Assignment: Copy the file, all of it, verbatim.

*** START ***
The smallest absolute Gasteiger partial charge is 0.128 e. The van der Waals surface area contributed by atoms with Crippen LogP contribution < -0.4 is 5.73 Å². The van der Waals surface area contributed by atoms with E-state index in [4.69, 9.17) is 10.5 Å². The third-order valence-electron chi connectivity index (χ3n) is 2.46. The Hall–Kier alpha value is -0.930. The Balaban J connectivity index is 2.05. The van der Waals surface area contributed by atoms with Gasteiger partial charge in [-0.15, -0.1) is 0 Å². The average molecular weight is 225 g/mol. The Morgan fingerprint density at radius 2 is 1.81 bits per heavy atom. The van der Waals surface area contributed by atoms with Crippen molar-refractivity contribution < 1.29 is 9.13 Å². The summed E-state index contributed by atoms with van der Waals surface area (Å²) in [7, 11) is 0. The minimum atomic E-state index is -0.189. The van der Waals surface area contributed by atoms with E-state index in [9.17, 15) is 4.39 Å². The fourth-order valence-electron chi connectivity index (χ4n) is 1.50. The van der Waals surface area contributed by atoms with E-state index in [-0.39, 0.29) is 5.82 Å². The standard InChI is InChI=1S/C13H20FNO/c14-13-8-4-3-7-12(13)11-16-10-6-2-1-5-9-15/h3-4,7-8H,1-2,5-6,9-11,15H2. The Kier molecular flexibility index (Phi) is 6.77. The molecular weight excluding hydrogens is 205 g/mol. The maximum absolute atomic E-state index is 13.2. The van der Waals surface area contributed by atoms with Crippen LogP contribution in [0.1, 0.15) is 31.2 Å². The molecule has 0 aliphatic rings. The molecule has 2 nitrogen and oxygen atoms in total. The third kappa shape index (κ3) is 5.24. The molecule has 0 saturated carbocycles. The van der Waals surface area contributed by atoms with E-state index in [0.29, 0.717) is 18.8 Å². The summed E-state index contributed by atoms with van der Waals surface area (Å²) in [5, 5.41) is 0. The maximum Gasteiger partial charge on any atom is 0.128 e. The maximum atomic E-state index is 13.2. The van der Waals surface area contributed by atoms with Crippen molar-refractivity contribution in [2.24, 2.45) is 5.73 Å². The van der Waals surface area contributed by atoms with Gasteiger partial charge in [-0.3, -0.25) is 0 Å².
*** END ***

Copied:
The smallest absolute Gasteiger partial charge is 0.128 e. The van der Waals surface area contributed by atoms with Crippen LogP contribution < -0.4 is 5.73 Å². The van der Waals surface area contributed by atoms with E-state index in [4.69, 9.17) is 10.5 Å². The third-order valence-electron chi connectivity index (χ3n) is 2.46. The Hall–Kier alpha value is -0.930. The Balaban J connectivity index is 2.05. The van der Waals surface area contributed by atoms with Gasteiger partial charge in [-0.15, -0.1) is 0 Å². The average molecular weight is 225 g/mol. The Morgan fingerprint density at radius 2 is 1.81 bits per heavy atom. The van der Waals surface area contributed by atoms with Crippen molar-refractivity contribution < 1.29 is 9.13 Å². The summed E-state index contributed by atoms with van der Waals surface area (Å²) in [7, 11) is 0. The minimum atomic E-state index is -0.189. The van der Waals surface area contributed by atoms with E-state index in [9.17, 15) is 4.39 Å². The fourth-order valence-electron chi connectivity index (χ4n) is 1.50. The van der Waals surface area contributed by atoms with E-state index in [-0.39, 0.29) is 5.82 Å². The standard InChI is InChI=1S/C13H20FNO/c14-13-8-4-3-7-12(13)11-16-10-6-2-1-5-9-15/h3-4,7-8H,1-2,5-6,9-11,15H2. The Kier molecular flexibility index (Phi) is 6.77. The molecular weight excluding hydrogens is 205 g/mol. The maximum absolute atomic E-state index is 13.2. The van der Waals surface area contributed by atoms with Crippen LogP contribution in [0.1, 0.15) is 31.2 Å². The molecule has 0 aliphatic rings. The molecule has 2 nitrogen and oxygen atoms in total. The third kappa shape index (κ3) is 5.24. The molecule has 0 saturated carbocycles. The van der Waals surface area contributed by atoms with E-state index in [0.29, 0.717) is 18.8 Å². The summed E-state index contributed by atoms with van der Waals surface area (Å²) in [5, 5.41) is 0. The maximum Gasteiger partial charge on any atom is 0.128 e. The maximum atomic E-state index is 13.2. The van der Waals surface area contributed by atoms with Crippen molar-refractivity contribution in [2.24, 2.45) is 5.73 Å². The van der Waals surface area contributed by atoms with Gasteiger partial charge in [-0.3, -0.25) is 0 Å².